Fears for Democracy in India

Martha Nussbaum in The Chronicle of Higher Education:

Nussbaummartha1 On February 27, 2002, the Sabarmati express train arrived in the station of Godhra, in the state of Gujarat, bearing a large group of Hindu pilgrims who were returning from a trip to the purported birthplace of the god Rama at Ayodhya (where, some years earlier, angry Hindu mobs had destroyed the Babri mosque, which they claimed was on top of the remains of Rama’s birthplace). The pilgrimage, like many others in recent times, aimed at forcibly constructing a temple over the disputed site, and the mood of the returning passengers, frustrated in their aims by the government and the courts, was angrily emotional. When the train stopped at the station, the Hindu passengers got into arguments with Muslim passengers and vendors. At least one Muslim vendor was beaten up when he refused to say Jai Sri Ram (“Hail Rama”). As the train left the station, stones were thrown at it, apparently by Muslims.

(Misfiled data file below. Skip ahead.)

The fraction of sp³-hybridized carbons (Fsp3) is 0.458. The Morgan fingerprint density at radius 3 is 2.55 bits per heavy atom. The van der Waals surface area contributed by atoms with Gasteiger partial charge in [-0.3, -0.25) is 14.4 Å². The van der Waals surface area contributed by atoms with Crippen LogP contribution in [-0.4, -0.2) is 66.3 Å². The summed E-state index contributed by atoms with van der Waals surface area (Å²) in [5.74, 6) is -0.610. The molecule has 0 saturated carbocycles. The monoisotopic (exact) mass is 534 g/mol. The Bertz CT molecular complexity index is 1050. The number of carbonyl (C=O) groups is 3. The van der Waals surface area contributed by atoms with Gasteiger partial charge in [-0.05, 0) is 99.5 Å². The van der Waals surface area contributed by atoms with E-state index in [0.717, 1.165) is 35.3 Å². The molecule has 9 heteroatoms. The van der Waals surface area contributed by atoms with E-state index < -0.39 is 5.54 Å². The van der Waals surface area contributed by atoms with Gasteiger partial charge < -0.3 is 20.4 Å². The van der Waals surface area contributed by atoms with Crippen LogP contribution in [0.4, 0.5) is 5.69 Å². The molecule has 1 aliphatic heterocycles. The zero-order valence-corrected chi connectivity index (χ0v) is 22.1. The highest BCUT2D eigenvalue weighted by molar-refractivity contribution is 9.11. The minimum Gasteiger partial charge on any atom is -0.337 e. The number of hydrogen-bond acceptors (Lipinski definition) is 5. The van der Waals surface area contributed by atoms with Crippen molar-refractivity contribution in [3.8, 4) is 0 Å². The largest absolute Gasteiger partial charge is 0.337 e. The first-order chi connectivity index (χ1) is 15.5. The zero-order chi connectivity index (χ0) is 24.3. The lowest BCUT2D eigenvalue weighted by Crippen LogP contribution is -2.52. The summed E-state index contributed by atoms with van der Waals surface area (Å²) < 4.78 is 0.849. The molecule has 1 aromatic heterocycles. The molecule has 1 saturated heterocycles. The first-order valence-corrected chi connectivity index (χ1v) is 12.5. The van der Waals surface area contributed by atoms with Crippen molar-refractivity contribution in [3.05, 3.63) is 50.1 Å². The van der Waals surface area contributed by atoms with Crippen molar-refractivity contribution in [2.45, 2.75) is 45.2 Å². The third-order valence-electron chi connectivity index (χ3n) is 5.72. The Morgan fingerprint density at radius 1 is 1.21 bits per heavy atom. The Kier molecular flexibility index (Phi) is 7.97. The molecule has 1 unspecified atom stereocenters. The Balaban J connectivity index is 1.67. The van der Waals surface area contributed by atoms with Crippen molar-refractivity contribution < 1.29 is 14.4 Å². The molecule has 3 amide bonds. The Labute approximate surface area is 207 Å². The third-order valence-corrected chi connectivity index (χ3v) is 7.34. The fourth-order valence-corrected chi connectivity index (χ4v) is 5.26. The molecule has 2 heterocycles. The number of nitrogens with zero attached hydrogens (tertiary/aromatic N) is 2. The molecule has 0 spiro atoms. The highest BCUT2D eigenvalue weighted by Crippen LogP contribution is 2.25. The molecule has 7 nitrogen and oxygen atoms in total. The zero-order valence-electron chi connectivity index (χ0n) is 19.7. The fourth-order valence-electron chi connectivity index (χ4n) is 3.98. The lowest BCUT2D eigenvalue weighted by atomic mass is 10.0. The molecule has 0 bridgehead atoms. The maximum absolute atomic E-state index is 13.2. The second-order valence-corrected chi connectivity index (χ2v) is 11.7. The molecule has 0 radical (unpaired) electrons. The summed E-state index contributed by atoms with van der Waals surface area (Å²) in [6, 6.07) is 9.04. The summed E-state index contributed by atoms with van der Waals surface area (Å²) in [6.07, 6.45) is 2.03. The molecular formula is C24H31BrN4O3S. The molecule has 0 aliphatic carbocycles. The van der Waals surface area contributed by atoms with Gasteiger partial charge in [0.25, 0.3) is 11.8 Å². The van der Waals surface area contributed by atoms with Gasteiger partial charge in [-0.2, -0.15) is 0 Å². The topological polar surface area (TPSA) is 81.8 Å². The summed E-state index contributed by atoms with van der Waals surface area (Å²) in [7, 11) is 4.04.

Fifteen minutes later, one car of the train erupted in flames. Fifty-eight men, women, and children died in the fire. Most of the dead were Hindus. In the days that followed the incident, wave upon wave of violence swept through the state. The attackers were Hindus, many of them highly politicized, shouting slogans of the Hindu right, along with “Kill! Destroy!” and “Slaughter!” There is copious evidence that the violent retaliation was planned before the precipitating event by Hindu extremist organizations that had been waiting for an occasion. No one was spared: Young children were thrown into fires along with their families, fetuses ripped from the bellies of pregnant women. Particularly striking was the number of women who were raped, mutilated, in some cases tortured with large metal objects, and then set on fire. Over the course of several weeks, about 2,000 Muslims were killed.

More here.